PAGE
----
Coach Steve Kerr sat watching from the scorer’s table as the Golden State Warriors finished up practice the day before Game 1 of the NBA Finals. He was present but detached.
Kerr has mulled a return for Game 2 on Sunday. For now, though, Mike Brown will continue as the Warriors’ acting head coach.
“I’m going to coach until they tell me it’s different,” Brown said. “So I haven’t heard anything from him. The plan is I’m going to continue to coach until either he or (general manager) Bob Myers tells me anything different.”
It’s been this way for months. For two seasons, Kerr has been the head coach of one of the best teams in NBA history and throughout those two seasons, debilitating spinal pain has kept him from truly being able to enjoy it.
“My heart goes out to him,” NBA commissioner Adam Silver said. “I think, as he and I talked about, it puts this all into perspective. I think for those who have dealt with long-term physical ailments or had family members or others, all those cliches are true, that nothing is as important as your health. And I think that, as Steve said, this should be one of the great moments of his storied basketball career, and instead he’s going to be sitting in the locker room rather than being out on the floor coaching his team.”
Kerr had two back surgeries in 2015 to combat pain caused by a spinal fluid leak. He missed the first 43 games of the 2015-16 season, with Luke Walton playing substitute coach. The Warriors went 39-4 and Walton earned his first NBA head coaching job, with the Lakers.
The Warriors brought in Brown — formerly head coach of the Lakers and the Cleveland Cavaliers, Golden State’s opponent in these Finals — knowing his coaching experience would give the Warriors a safety net were Kerr to be sidelined again.
He began the playoffs, but couldn’t do much more. Kerr has missed every game since Game 2 of the first round, his system, his philosophy, and his advice carried on by Brown, who is 11-0 in this postseason.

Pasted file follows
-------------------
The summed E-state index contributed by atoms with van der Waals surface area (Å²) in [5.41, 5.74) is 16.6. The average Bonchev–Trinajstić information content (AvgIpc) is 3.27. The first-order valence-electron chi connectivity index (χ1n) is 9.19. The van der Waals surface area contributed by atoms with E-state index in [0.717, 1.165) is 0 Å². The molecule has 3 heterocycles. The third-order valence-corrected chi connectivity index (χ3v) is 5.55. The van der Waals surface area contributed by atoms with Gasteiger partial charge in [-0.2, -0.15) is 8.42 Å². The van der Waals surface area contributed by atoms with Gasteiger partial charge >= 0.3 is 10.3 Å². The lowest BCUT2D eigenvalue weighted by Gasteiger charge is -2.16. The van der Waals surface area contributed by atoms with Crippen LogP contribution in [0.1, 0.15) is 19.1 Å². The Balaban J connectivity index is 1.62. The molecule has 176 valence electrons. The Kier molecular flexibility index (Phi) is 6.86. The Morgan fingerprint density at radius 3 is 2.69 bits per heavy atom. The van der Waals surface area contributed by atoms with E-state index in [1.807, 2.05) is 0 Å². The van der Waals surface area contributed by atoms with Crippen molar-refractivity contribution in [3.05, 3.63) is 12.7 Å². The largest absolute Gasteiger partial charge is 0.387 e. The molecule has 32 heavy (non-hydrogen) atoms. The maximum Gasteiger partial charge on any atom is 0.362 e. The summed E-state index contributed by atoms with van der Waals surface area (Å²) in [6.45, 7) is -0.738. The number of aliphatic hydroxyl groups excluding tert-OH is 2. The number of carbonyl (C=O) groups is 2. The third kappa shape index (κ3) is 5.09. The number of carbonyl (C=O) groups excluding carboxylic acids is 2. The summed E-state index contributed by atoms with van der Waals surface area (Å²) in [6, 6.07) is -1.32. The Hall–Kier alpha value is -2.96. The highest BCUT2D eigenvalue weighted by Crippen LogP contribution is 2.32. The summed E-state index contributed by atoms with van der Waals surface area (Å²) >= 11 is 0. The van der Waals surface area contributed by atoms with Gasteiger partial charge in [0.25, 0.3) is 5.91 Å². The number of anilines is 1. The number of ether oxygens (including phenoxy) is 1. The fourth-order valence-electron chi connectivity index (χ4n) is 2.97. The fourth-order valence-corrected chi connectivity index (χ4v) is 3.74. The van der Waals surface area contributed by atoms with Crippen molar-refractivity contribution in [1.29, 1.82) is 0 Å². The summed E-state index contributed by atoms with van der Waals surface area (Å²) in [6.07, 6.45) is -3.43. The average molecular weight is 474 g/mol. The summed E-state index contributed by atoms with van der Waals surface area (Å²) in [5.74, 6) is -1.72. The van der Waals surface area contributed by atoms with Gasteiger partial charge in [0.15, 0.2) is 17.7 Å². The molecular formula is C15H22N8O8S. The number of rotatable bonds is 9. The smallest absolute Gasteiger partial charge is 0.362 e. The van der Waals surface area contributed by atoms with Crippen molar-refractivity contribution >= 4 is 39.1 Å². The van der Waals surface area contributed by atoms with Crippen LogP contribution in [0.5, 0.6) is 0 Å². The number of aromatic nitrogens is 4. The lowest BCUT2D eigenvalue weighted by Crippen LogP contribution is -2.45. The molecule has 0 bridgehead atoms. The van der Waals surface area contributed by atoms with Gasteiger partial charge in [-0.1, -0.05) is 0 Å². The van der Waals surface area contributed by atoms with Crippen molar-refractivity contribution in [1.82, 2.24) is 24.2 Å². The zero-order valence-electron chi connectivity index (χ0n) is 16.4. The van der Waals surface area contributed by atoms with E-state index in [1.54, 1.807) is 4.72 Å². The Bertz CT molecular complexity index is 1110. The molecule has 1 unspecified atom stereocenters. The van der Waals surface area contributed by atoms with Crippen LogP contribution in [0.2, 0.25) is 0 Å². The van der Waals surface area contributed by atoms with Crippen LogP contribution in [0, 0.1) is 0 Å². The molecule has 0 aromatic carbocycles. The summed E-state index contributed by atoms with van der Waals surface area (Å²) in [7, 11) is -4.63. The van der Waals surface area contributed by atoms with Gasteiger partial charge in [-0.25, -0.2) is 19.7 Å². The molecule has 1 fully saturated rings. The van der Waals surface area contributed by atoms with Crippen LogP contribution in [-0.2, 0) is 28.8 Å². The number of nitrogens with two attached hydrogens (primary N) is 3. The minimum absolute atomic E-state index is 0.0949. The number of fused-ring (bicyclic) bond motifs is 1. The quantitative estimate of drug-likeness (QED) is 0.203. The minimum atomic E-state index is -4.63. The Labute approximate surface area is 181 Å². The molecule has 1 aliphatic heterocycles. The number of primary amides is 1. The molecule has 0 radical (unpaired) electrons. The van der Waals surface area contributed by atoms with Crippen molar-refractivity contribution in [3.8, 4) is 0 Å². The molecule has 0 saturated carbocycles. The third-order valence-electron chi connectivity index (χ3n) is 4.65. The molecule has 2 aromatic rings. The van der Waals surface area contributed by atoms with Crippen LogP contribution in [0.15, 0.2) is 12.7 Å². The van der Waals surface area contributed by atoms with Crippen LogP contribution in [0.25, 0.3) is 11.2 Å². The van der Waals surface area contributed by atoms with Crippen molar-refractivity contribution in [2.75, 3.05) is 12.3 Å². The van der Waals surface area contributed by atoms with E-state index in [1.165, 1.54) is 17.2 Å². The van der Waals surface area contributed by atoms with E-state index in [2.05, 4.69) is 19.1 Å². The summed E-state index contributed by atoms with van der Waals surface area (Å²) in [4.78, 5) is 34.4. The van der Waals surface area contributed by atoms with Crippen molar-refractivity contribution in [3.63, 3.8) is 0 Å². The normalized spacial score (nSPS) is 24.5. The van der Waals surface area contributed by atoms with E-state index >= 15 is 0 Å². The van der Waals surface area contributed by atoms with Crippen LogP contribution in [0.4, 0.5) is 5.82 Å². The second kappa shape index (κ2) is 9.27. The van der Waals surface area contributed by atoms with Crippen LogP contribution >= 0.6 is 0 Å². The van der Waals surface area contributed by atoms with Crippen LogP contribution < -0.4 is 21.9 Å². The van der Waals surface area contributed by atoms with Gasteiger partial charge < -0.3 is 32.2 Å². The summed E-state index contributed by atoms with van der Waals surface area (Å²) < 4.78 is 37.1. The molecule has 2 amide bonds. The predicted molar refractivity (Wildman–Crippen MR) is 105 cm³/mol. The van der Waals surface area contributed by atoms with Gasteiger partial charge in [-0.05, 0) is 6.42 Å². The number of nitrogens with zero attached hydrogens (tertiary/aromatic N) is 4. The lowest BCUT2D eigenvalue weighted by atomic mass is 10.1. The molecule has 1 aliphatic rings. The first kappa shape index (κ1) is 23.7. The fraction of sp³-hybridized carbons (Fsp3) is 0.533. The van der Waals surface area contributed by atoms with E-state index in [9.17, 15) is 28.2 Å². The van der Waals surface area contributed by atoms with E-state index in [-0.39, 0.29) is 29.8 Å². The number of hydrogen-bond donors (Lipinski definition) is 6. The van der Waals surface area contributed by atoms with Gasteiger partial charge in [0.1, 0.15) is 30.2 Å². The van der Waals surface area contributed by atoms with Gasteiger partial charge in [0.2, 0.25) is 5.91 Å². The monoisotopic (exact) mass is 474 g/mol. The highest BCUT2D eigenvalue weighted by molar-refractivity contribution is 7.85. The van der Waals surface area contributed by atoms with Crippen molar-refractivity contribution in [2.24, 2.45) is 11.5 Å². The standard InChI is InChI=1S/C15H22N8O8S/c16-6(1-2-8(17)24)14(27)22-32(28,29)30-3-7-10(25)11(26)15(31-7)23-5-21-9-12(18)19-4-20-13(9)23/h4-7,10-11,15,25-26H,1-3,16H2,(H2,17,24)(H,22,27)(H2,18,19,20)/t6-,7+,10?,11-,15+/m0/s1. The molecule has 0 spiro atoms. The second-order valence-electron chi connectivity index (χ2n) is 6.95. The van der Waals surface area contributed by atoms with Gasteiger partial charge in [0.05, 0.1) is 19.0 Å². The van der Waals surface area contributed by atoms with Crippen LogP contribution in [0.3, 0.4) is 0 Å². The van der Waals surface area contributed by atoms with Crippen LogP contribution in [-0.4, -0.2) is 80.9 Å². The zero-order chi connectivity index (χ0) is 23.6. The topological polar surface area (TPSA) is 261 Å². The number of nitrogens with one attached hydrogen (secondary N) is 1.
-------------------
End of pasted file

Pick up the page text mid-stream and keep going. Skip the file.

In the Warriors’ Game 1 blowout win, that included a plan for Kevin Durant, who played exceptionally well in his first Finals in five years.
“Steve suggested we try to get the ball in his hands right away and put him in position where he can attack downhill,” Brown said. “So we tried to do that early on, and K.D. didn’t settle. When he had an opportunity, he went downhill, and it worked out well.”
It should come as no surprise that the two teams with the best offensive rating in the playoffs are the Warriors and Cavaliers.
The Cavaliers average 118.3 points per 100 possessions, the Warriors 115.4. In the month of May, the Cavaliers were even more prolific with an offensive rating of 122.9, 6.2 better than the second-ranked Warriors.
That makes what Golden State did Thursday night all the more impressive. The Cavaliers’ offensive rating was just 89.2. It was the first time all postseason they failed to reach triple digits.
“They’ve been killing people the last three years with the three-ball,” Warriors guard Klay Thompson said of the Cavaliers. “Us and them probably have been the best in the league at it … . They’ve got great one-on-one players, but you’ve got to make them beat you one-on-one. Over the course of the game, it’s hard to do. I think that wears guys out.”
While impressive, the Warriors’ defensive performance wasn’t altogether unexpected. Their defensive rating has been the best in the playoffs — 98.3 points allowed per 100 possessions.
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SOURCE: Los Angeles Times – Tania Ganguli